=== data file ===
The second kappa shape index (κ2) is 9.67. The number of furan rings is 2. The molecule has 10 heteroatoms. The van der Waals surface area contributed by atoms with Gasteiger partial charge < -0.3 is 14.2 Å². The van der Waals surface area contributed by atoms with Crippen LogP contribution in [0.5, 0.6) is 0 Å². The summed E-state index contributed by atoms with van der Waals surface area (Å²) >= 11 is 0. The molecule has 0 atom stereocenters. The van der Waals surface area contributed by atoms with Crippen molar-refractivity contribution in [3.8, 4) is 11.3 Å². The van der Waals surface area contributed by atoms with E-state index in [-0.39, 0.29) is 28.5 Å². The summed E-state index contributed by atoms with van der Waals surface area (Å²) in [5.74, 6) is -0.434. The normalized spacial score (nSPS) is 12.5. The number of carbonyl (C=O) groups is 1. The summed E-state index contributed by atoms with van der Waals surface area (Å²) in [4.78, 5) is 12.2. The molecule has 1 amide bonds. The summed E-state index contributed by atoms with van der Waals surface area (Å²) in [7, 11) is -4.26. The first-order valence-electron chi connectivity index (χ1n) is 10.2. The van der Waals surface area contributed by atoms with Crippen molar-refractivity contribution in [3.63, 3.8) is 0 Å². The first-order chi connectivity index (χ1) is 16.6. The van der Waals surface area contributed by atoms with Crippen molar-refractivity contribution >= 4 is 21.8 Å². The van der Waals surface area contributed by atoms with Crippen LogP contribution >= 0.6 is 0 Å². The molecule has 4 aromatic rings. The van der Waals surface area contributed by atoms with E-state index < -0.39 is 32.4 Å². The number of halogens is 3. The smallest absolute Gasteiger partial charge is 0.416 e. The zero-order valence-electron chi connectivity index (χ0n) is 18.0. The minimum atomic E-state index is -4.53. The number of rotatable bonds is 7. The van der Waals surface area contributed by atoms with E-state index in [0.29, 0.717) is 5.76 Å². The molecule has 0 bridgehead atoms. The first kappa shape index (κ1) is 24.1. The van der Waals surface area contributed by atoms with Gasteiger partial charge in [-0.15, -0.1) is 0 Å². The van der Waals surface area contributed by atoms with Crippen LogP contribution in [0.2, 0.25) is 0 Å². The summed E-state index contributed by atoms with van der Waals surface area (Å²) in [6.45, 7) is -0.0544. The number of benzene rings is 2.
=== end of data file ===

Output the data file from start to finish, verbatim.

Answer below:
The second kappa shape index (κ2) is 9.67. The number of furan rings is 2. The molecule has 10 heteroatoms. The van der Waals surface area contributed by atoms with Gasteiger partial charge < -0.3 is 14.2 Å². The van der Waals surface area contributed by atoms with Crippen LogP contribution in [0.5, 0.6) is 0 Å². The summed E-state index contributed by atoms with van der Waals surface area (Å²) >= 11 is 0. The molecule has 0 atom stereocenters. The van der Waals surface area contributed by atoms with Crippen molar-refractivity contribution in [3.8, 4) is 11.3 Å². The van der Waals surface area contributed by atoms with E-state index in [-0.39, 0.29) is 28.5 Å². The summed E-state index contributed by atoms with van der Waals surface area (Å²) in [5.74, 6) is -0.434. The normalized spacial score (nSPS) is 12.5. The number of carbonyl (C=O) groups is 1. The summed E-state index contributed by atoms with van der Waals surface area (Å²) in [4.78, 5) is 12.2. The molecule has 1 amide bonds. The summed E-state index contributed by atoms with van der Waals surface area (Å²) in [7, 11) is -4.26. The first-order valence-electron chi connectivity index (χ1n) is 10.2. The van der Waals surface area contributed by atoms with Crippen molar-refractivity contribution in [3.63, 3.8) is 0 Å². The first-order chi connectivity index (χ1) is 16.6. The van der Waals surface area contributed by atoms with Crippen molar-refractivity contribution >= 4 is 21.8 Å². The van der Waals surface area contributed by atoms with Crippen LogP contribution >= 0.6 is 0 Å². The molecule has 4 aromatic rings. The van der Waals surface area contributed by atoms with E-state index < -0.39 is 32.4 Å². The number of halogens is 3. The smallest absolute Gasteiger partial charge is 0.416 e. The zero-order valence-electron chi connectivity index (χ0n) is 18.0. The minimum atomic E-state index is -4.53. The number of rotatable bonds is 7. The van der Waals surface area contributed by atoms with E-state index in [0.29, 0.717) is 5.76 Å². The molecule has 0 bridgehead atoms. The first kappa shape index (κ1) is 24.1. The van der Waals surface area contributed by atoms with Gasteiger partial charge in [-0.15, -0.1) is 0 Å². The van der Waals surface area contributed by atoms with Crippen LogP contribution in [0.2, 0.25) is 0 Å². The summed E-state index contributed by atoms with van der Waals surface area (Å²) in [6.45, 7) is -0.0544. The number of benzene rings is 2.